The City Breathes


They tell you all sorts of things about New York City. Maybe that it never sleeps, which seems to be true; perhaps that the people are hard-nosed and rude, which certainly isn’t. Sometimes people will even tell you that it is alive.

Nobody ever told me that it breathes.

I arrived in New York City in unspectacular style via the grey-brown steel and concrete mishmash of the New Jersey Turnpike. The Megabus ride from Washington D.C. had been unhurried, plush and none too arduous, while my vantage point at the front of the top deck afforded me unadulterated panoramas of the approaching Manhattan skyline. The view acted as a perfect salve to the sleep-deprived haze that had engulfed me since my departure from a hurriedly arranged New Year’s party the night before.

After a dive below ground at the Weehawken helix and the customary halting journey through the Lincoln Tunnel, we erupted out into mid-town Manhattan. As a rank newcomer to New York – both city and state – I was stunned by the sheer magnitude of the metropolis that I had emerged into. This effect was magnified to bewildering proportions when our bus unceremoniously disgorged its passengers onto the side-walk by the corner of 7th and 28th. Noise, bustle and looming buildings engulfed me in their encompassing embrace. Fortunately I would not be left long in this daze – out of the crowds emerged my unofficial New York City guide.

Molly and I had met on-line some 7 years previous in the rarefied air of DeviantArt, brought together by our mutual affection for photography and bizarre, rambling conversations sprawled out across the web. A Maryland native, she had swapped state to begin her undergraduate studies at NYU and had been captured by the city that had charmed her father many years before.

For my part, the sudden dissolution of a 5-year relationship had sent me out West to spend time with family in Virginia. Contemplating travel on my own for a time, I had jumped at the chance to see the big city and finally meet an old friend. Hastily booked Megabus tickets and a generous offer of a place to stay from Molly’s partner Michael had sealed the deal.

Our meeting was characteristic of those between friends who have never directly laid eyes upon each other before – nearly walking past each other, then hesitant, before rapidly shifting to warm and conversational. This served to buoy my sleep-deprived self through a montage of unfamiliar experiences: strolling up streets, jaywalking across avenues, tumbling down steps to subways then bounding up stairs to tramways.

After a noisy jumble of such events, I was settled in on Roosevelt Island and the sun was quickly making itself scarce. With us both being night owls this didn’t mean an end to the day; there were simply more light-sources and fewer people to get in the way of them. We armoured ourselves up against the bitter January winds, grabbed our camera kit and set loose on the streets for our first-ever collaborative photo mission.

What follows is a short piece of prose that I was inspired to write after processing the events of that evening.

The City Breathes

Standing there on the waterfront with the East River before me and Molly beside me, I am struck instantly by the sheer magnitude of Manhattan. Buildings loom tall and span out wider to either side than I could possibly stretch out my arms to encompass.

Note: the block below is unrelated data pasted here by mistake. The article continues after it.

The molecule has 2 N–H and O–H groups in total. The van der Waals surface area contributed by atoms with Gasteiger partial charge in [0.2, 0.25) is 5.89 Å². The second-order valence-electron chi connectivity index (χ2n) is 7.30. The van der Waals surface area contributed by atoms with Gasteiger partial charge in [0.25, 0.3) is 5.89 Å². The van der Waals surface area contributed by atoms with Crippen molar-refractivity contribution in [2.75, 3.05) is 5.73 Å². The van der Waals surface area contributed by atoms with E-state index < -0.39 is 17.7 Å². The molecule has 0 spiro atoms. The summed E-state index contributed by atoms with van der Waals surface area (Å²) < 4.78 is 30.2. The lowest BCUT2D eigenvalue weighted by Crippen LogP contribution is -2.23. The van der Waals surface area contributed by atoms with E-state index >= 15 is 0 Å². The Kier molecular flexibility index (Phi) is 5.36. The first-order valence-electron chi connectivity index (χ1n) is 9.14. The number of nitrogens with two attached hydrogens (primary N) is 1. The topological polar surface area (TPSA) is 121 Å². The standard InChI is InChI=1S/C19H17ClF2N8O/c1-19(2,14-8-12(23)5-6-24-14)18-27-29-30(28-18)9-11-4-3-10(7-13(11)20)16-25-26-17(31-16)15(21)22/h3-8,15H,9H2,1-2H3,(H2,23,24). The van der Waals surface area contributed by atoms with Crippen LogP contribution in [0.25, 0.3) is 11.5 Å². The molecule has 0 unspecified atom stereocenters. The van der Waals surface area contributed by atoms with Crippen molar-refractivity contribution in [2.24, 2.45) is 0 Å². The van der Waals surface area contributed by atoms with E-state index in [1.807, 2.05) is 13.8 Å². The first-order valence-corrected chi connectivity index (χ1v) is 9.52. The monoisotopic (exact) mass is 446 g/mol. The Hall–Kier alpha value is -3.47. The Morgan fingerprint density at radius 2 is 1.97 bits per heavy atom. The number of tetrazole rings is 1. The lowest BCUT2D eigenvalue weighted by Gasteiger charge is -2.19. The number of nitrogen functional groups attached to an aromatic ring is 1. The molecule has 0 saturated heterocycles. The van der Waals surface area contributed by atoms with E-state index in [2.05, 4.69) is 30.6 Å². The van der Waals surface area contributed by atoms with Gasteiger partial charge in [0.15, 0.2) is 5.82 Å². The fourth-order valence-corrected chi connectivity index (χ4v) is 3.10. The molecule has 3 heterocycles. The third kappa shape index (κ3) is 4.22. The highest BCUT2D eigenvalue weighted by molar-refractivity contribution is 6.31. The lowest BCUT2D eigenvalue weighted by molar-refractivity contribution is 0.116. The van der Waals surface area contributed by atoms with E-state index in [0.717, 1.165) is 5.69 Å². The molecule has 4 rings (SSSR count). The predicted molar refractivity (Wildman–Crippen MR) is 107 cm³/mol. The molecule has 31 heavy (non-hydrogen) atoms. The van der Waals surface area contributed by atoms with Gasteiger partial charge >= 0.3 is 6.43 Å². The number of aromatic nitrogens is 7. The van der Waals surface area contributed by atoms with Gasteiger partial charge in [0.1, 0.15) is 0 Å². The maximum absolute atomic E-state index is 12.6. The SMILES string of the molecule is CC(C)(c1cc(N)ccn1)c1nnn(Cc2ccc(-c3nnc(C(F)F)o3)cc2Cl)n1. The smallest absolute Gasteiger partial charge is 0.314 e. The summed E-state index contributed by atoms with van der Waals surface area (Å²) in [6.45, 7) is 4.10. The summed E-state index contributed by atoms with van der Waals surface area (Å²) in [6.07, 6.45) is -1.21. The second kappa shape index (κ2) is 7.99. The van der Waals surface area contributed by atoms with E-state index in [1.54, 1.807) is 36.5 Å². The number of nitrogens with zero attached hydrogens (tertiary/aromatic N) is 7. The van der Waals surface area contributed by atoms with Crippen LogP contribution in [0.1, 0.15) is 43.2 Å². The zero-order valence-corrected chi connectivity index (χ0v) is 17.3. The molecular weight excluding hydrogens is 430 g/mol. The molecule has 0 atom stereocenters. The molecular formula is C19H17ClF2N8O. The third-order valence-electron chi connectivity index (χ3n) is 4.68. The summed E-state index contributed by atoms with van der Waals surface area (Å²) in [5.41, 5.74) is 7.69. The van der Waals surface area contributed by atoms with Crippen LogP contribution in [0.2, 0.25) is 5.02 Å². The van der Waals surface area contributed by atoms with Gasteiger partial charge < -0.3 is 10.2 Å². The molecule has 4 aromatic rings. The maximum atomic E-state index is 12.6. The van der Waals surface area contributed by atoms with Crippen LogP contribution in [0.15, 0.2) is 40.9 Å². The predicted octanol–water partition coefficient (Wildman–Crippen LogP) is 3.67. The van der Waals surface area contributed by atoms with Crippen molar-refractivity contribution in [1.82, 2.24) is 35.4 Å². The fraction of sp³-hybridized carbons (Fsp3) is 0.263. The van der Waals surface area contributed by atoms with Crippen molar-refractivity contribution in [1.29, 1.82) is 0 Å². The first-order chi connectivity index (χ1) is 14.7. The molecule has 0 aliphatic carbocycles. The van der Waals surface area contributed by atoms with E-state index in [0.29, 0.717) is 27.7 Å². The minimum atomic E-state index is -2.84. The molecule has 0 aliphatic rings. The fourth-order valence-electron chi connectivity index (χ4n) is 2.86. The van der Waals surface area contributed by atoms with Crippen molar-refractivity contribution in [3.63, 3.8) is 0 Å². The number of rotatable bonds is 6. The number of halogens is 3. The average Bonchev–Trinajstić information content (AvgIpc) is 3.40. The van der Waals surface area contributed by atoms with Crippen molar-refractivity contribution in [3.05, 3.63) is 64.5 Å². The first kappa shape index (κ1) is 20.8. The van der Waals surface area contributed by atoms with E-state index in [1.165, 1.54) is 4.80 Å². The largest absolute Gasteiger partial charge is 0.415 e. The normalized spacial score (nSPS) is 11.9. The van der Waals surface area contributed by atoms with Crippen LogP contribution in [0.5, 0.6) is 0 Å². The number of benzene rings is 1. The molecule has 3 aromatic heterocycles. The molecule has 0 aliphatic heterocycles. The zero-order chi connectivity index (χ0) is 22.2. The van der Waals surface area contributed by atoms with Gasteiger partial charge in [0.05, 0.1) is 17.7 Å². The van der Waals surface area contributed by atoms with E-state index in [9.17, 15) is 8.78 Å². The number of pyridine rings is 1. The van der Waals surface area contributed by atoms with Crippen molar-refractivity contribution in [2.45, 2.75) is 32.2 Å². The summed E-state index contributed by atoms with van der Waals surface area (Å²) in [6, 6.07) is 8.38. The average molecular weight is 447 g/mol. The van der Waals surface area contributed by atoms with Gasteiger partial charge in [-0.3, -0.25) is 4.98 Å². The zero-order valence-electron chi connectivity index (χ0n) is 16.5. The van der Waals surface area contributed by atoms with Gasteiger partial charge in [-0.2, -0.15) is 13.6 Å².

The sun has long since set and the light of day is rapid fading, usurped and supplanted in kind by the ever-present glow of artificial illumination.  All along the opposing waterfront are suspended stars strung out in yellow, silver and gold: sodium, halogen and tungsten.  Their reflections swim out to meet them in the shifting surface of the East River, swirling and shimmering on the water.  The tallest buildings stand out as vast bright beacons against a swiftly darkening sky.

Manhattan By Night

As truly wondrous as that sight remains, it was not the recipient of my awe. That was reserved for the sound.

Being a small-town boy with rural leanings I was never initially one for the noise of cities; for me, the hubbub drowns out thought and sense and good-nature alike.  Cacophonies of car horns, bus brakes and bicycle bells jangle and clatter inside my head and leave me feeling hollow.

Years in the mid-sized Northern city of Sheffield have immured me to this sensation but lent me no love for it, and so I found it to be in Manhattan when I arrived. Sights, smells and sounds excited and overwhelmed all at once, before gradually they faded away under a blanket of learned tolerance.

But right there in that singular moment on Roosevelt Island, I suddenly became aware that my ears had been filled with a subtle and constant pressure that was bearing down upon them like the ubiquitous sensation of gravity; I knew instantly that it had existed all along and yet only conscious introspection had caused me to feel the weight.

And so it was that I heard the voice of the city, its deep and soulful song.  It lies beneath the howl of the wind, below even the swish-swash susurration of the highway.  It is a sound the likes of which I have never before heard.

Science will tell you that as the jumbled symphony of Manhattan reflects and reverberates out over the East river, it is robbed of energy and pitch by attenuation and blended together a thousand times through interference and amplification.

I can tell you that those sounds are bound together as one and come barrelling forth across the water to meet you in a singular, immense, awesome roar.

All together it inhales.

All at once it exhales.

All of a sudden it was upon me and I know now that it breathes.